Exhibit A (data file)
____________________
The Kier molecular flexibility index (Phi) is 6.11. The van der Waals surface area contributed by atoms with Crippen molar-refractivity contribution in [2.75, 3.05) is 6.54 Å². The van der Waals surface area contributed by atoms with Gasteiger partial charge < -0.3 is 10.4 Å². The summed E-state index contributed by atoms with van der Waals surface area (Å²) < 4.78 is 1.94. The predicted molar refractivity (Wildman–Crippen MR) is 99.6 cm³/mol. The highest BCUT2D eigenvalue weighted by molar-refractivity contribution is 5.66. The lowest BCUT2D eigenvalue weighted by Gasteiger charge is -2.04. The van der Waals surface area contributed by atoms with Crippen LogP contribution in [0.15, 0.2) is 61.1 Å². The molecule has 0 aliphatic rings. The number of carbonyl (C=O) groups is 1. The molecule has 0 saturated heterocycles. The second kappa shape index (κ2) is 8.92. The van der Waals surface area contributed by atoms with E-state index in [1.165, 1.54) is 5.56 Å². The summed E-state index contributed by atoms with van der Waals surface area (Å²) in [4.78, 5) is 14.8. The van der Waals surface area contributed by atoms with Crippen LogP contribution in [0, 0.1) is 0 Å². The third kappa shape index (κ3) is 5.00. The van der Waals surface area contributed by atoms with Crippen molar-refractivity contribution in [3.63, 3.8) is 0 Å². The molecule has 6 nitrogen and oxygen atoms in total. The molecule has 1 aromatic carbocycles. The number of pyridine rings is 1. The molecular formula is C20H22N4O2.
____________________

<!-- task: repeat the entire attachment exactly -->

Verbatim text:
The Kier molecular flexibility index (Phi) is 6.11. The van der Waals surface area contributed by atoms with Crippen molar-refractivity contribution in [2.75, 3.05) is 6.54 Å². The van der Waals surface area contributed by atoms with Gasteiger partial charge < -0.3 is 10.4 Å². The summed E-state index contributed by atoms with van der Waals surface area (Å²) < 4.78 is 1.94. The predicted molar refractivity (Wildman–Crippen MR) is 99.6 cm³/mol. The highest BCUT2D eigenvalue weighted by molar-refractivity contribution is 5.66. The lowest BCUT2D eigenvalue weighted by Gasteiger charge is -2.04. The van der Waals surface area contributed by atoms with Crippen LogP contribution in [0.15, 0.2) is 61.1 Å². The molecule has 0 aliphatic rings. The number of carbonyl (C=O) groups is 1. The molecule has 0 saturated heterocycles. The second kappa shape index (κ2) is 8.92. The van der Waals surface area contributed by atoms with E-state index in [1.165, 1.54) is 5.56 Å². The summed E-state index contributed by atoms with van der Waals surface area (Å²) in [4.78, 5) is 14.8. The van der Waals surface area contributed by atoms with Crippen LogP contribution in [0, 0.1) is 0 Å². The third kappa shape index (κ3) is 5.00. The van der Waals surface area contributed by atoms with Crippen molar-refractivity contribution in [3.63, 3.8) is 0 Å². The molecule has 6 nitrogen and oxygen atoms in total. The molecule has 1 aromatic carbocycles. The number of pyridine rings is 1. The molecular formula is C20H22N4O2.